Collector crushed to find out prized gun he researched for 35 years was stolen

The longrifle, crafted by Virginia gunsmith John Scheetz around 1810, was used in the Battle of New Orleans and was recently returned to a museum in the city. (Photo: New Orleans Times-Picayune)

The long rifle, crafted by Virginia gunsmith John Scheetz around 1810, was used in the Battle of New Orleans and recently returned to a museum in the city after the FBI seized it from a collector who traded for it in 1982. (Photo: New Orleans Times-Picayune)

Though a local museum was happy to get their historic rifle back this week, the collector who safeguarded it and for half his life was heartbroken to find out it was stolen.

Back in 1982, New Orleans area collector Robert Melancon got a tip from a fellow enthusiast that an esteemed local antique shop had a beautiful gun up for grabs. The early 19th Century Kentucky long rifle, engraved with information about the former owner, became his after trading the shop $18,000 worth of other antique guns and Melancon and his wife Linda spent decades on the trail of discovering the rifle’s backstory.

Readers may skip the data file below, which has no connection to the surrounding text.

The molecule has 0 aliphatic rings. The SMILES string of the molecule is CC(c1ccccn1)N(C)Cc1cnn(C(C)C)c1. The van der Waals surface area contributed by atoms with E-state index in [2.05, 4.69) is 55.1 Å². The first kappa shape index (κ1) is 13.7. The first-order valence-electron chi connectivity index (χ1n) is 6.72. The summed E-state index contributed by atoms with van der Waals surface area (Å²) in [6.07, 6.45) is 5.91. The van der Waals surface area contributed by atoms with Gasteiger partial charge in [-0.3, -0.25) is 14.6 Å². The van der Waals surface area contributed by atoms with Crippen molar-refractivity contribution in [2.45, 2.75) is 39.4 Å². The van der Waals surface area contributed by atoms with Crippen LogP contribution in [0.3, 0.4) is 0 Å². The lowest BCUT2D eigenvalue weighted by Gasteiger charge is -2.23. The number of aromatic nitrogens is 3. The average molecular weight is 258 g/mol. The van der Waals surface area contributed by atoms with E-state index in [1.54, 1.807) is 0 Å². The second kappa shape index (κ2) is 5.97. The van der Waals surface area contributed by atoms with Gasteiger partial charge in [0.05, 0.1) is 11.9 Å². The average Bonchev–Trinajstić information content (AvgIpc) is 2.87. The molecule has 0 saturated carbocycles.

Then, last November, the FBI came calling and raided the couple’s home, recovering the gun for the rightful owner and returning it in a very public ceremony this week.

“It’s heartbreaking,” Melancon, now 77, told the New Orleans Advocate. “It really is. We got that gun in good faith. And that rifle gained prominence because of what we did.”

The collector had obtained the piece from the famous James H. Cohen and Sons shop in the Crescent City’s French Quarter. A New Orleans institution since 1898, the shop is often referred to by gun guys as more a museum than a retailer and is even listed as an attraction on TripAdvisor.

Going past the reputation of the shop, Melancon dug through the National Archives, spoke with distant descendants of William Ross–the gun’s original owner– and publicized the historic piece, putting it on frequent public display. It was only last year that the museum, which had acquired the weapon from Ross’ grandson in the 1880s, sought to have it returned after reading an article featuring Melancon and the rifle, now valued at $650,000.

Though it’s gone now, leaving him with only a memory, the collector reportedly isn’t pining for its return.

“Don’t get me wrong. I’m upset, and my wife is appalled this is happening, too,” Melancon said. “But if it’s stolen, I don’t want anything to do with it.”